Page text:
[Screen It]


(2011) (Matt Damon, Scarlett Johansson) (PG)

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Drama: Hoping to keep his family together, a widower moves his kids out to a zoo property and then tries to get that place ready for the new season.
Benjamin Mee (MATT DAMON) is a reporter who worries about his kids following the death of their mother six months ago. Moody teenager Dylan (COLIN FORD) retreats into his macabre sketches when not acting up in school, and while his younger sister, Rosie (MAGGIE ELIZABETH JONES), has yet to show any signs of misbehaving, Benjamin is concerned that won't last. Accordingly, and after Dylan is expelled, Benjamin decides they all need a fresh start.

So he quits his job and buys a house to which a former small zoo is attached. Now run by the state, the place is set to be closed down soon, much to the relief of Benjamin's brother, Duncan (THOMAS HADEN CHURCH), who thinks the whole idea is harebrained at best. Undeterred by any of that, Benjamin decides he can reopen the place and thus sets out to make sure the small staff has everything they need.

That includes Kelly Foster (SCARLETT JOHANSSON), the head zookeeper who initially isn't sure the family knows what they're getting themselves into, a belief shared by other workers including Robin (PATRICK FUGIT), Rhonda (CARLA GALLO) and Peter (ANGUS MACFADYEN). Kelly's niece Lily (ELLE FANNING), however, is happy to see Dylan, although the feeling isn't initially mutual. And Peter is never happy to see Walter Ferris (JOHN MICHAEL HIGGINS), the state inspector who occasionally makes surprise visits.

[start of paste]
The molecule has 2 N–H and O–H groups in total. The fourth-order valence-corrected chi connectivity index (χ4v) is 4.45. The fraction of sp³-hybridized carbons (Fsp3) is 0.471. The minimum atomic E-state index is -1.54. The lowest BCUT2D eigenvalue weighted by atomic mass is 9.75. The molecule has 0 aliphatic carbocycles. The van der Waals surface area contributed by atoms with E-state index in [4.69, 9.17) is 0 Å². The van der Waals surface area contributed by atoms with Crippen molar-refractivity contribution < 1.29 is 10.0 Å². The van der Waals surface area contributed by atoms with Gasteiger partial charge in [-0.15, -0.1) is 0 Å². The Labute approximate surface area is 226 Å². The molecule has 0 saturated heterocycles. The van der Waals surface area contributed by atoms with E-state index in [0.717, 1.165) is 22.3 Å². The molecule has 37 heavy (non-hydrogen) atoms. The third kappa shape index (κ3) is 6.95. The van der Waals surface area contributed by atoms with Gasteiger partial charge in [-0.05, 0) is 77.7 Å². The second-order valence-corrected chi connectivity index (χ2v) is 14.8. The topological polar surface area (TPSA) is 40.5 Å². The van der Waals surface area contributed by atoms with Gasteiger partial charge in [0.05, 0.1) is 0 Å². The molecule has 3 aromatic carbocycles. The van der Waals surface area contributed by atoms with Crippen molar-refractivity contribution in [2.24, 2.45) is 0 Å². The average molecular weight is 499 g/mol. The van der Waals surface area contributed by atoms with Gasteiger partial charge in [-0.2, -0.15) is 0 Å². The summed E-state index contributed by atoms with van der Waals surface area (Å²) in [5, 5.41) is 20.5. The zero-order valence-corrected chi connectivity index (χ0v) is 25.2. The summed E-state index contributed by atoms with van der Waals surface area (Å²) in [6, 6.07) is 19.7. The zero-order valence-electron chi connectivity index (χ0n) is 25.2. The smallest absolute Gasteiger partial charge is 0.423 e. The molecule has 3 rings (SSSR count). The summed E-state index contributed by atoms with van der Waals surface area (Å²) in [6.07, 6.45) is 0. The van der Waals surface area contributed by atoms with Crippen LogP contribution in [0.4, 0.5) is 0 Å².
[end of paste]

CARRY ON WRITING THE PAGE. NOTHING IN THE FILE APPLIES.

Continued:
As Benjamin realizes running such a place involves a lot more work and cash than he imagined, he tries to get it ready for its grand reopening, all while hoping to bring his family closer together once again.

OUR TAKE: 6 out of 10
Like most people, I really enjoy going to zoos. After all, they're a tremendous and affordable shortcut to seeing many of the world's various species of animals, all in one place, without the need to spend thousands of dollars and many months or even years jet-setting around to try to get a glimpse of them in their natural habitat.

We're fortunate here in the nation's capital to have a stellar zoological park, aptly named The National Zoo, but I actually prefer one that's more than an hour out of town. And that's the Catoctin Wildlife Preserve and Zoo in Thurmont, MD. It's nice because it's a smaller and more intimate place where you can get far closer to the animals than in bigger zoos. And it's been family run since 1966, something that gives the place a bit more of a homey feel that I like.

Thus, I was hoping I was going to love "We Bought a Zoo," the latest drama from director Cameron Crowe that's loosely based on a true story about -- yes, you guessed it -- a family that buys a zoo. The real story -- detailed in the book "We Bought a Zoo: The Amazing True Story of a Young Family, a Broken Down Zoo, and the 200 Wild Animals That Change Their Lives Forever" -- involved Englishmen Benjamin Mee moving his family to the Dartmoor Wildlife Park in Devonshire (following his father's death) and trying to rehabilitate the place, all while his wife was dying from cancer.